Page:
The requirement that shareholders make a demand upon the company’s board of directors before proceeding with a derivative action is black-letter corporate law. So too is the so-called “demand excusal”—codified in Delaware Court of Chancery Rule 23.1—which excuses a derivative plaintiff’s demand requirement if the plaintiff pleads, with particularity, reasons for failing to make the demand. Nevertheless, the question of what particular facts and circumstances are sufficient to support demand excusal continues to be a source of controversy and development.
To support demand excusal, shareholder plaintiffs frequently rely on allegations of a lack of director independence or disinterestedness. However, as noted in the recent Robotti & Co. LLC v. Liddell, No. 3128-VCN (Del. Ch., Jan. 14, 2010) decision, establishing a lack of director independence or disinterestedness in the demand excusal context can be a high hurdle.
In Robotti, a shareholder plaintiff brought class and derivative actions challenging a shareholder rights offering. The Robotti plaintiff alleged that the company’s directors set the offering price at a deliberately and inadequately low price in order to trigger certain anti-dilution provisions which favored the directors but not remaining shareholders. As such, the Robotti plaintiff asserted derivative claims against the directors based on self-dealing and breaching the duty of loyalty.
The Robotti plaintiff argued that demand excusal was appropriate under the circumstances because the challenged rights offering provided the directors with a personal benefit not shared by other shareholders, and therefore, the directors could not be disinterested with regard to the corresponding derivative action demand.
In rejecting the Robotti plaintiff’s plea for demand excusal, the Delaware Court of Chancery provided a detailed discussion of the standards applicable in determining whether directors are “interested” for demand excusal purposes. Specifically, the Court noted that “the mere fact that a director received some benefit that was not shared generally by all shareholders is insufficient; the benefit must be material” (emphasis added). Moreover, the Court noted, the “plaintiff must show that the alleged benefit was significant enough in the context of the director’s economic circumstances, as to have made it improbable that the director could perform her fiduciary duties to the shareholders without being influenced by her overriding personal interest” (internal quotes omitted, emphasis in original).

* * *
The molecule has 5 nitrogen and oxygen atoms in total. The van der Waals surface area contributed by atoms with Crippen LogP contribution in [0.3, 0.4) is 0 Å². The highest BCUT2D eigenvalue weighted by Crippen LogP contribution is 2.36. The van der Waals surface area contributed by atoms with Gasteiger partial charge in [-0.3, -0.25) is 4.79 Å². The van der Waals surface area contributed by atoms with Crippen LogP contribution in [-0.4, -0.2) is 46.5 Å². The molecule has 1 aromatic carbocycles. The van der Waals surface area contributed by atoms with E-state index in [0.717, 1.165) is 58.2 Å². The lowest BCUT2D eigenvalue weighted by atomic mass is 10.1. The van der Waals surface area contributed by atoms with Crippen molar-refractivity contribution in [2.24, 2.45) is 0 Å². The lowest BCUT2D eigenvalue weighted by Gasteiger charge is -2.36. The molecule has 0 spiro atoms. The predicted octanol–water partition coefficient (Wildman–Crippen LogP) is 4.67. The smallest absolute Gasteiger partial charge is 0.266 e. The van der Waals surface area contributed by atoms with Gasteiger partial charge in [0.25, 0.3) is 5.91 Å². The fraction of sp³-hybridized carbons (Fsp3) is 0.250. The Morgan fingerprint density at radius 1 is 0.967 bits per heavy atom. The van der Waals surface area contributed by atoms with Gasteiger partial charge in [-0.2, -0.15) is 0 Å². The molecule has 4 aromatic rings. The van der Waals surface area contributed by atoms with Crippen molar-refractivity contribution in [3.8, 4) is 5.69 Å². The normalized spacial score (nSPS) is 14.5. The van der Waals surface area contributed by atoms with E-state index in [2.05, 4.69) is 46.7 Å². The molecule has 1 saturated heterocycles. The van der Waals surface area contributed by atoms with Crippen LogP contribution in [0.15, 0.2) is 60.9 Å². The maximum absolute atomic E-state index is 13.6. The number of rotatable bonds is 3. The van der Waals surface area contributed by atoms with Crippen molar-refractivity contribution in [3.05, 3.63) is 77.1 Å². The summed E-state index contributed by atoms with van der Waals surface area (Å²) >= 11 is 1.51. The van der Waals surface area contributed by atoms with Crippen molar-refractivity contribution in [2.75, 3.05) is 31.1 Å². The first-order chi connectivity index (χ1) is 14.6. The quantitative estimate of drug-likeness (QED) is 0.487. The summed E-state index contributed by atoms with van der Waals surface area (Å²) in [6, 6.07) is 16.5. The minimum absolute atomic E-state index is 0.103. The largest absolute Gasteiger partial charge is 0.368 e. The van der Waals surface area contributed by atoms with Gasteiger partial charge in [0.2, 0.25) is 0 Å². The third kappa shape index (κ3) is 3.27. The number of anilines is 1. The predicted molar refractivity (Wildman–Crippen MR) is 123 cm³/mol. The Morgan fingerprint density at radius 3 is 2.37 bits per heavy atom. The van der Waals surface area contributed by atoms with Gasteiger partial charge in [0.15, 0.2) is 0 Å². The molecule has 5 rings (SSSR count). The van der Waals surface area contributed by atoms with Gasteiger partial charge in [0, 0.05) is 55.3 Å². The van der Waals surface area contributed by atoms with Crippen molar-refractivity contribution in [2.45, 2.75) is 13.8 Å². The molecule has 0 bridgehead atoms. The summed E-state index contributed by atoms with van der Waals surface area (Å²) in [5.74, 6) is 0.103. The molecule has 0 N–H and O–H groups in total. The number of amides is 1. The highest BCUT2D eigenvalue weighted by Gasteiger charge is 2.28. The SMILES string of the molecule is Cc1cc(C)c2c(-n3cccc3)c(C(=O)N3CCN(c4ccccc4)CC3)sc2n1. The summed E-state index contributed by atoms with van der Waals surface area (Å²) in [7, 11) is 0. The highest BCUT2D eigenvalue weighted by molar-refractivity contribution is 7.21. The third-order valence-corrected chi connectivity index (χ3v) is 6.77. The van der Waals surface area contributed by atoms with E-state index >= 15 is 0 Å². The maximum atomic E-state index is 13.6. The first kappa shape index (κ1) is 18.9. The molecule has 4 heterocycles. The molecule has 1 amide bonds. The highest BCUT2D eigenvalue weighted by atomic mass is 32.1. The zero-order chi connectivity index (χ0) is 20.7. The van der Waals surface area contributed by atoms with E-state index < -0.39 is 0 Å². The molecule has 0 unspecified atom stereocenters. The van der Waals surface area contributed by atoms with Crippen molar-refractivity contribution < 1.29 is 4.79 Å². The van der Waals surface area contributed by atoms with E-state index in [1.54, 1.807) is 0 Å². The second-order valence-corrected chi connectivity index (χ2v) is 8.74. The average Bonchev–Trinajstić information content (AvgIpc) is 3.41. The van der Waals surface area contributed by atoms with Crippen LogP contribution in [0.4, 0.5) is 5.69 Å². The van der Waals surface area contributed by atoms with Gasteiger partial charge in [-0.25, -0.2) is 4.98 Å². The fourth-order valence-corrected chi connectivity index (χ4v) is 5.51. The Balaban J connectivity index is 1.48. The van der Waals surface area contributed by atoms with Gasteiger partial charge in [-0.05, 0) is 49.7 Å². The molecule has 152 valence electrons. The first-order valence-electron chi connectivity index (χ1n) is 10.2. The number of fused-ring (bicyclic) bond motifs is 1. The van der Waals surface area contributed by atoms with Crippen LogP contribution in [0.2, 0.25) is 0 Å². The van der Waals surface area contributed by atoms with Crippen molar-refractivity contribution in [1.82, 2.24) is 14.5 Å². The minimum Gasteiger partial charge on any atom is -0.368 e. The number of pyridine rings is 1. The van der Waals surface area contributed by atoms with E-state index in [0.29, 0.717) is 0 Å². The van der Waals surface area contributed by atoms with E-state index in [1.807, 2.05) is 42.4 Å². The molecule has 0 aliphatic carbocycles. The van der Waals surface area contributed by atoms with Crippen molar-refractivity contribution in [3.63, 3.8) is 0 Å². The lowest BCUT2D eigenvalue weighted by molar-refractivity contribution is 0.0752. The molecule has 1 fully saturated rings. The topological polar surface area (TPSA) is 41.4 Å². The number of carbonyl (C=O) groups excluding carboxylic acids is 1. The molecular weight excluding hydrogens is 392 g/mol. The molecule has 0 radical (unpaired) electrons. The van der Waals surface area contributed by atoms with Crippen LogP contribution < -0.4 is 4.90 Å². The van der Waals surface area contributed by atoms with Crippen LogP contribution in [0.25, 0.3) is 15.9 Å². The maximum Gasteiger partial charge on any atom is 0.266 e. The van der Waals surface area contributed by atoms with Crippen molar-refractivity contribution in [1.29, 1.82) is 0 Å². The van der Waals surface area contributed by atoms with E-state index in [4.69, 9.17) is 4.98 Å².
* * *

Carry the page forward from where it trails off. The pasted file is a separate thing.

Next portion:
Determining director independence in the demand excusal context required the Court to ask “whether the directors are so ‘beholden’ to an interested director or interested controlling shareholder that their ‘discretion would be sterilized.’” Accordingly, the Court repeatedly emphasized the fact that mere personal or business friendships do not establish a lack of director independence for demand excusal purposes, noting “various motivations, including friendship may influence this inquiry; but to render a director unable to consider demand, a relationship must be of a bias-producing nature” (internal citations omitted, emphasis added). Moreover, showing a director to be interested with regard to demand requires showing “a relationship between the disinterested director and the interested director or controlling shareholder ‘that is so close’ that one could infer that ‘the non-interested director would be more willing to risk his or her reputation than risk the relationship with the interested director.’”
The Robotti decision demonstrates the difficulties facing shareholder plaintiffs who cite lack of director independence and disinterestedness as a basis for demand excusal. Squire Sanders has significant experience responding to shareholder derivative actions and shareholder pleas for demand excusal. If you have any questions regarding this alert or demand excusals, please feel free to contact a member of Squire Sanders’ Corporate/Corporate Finance practice group listed on the right.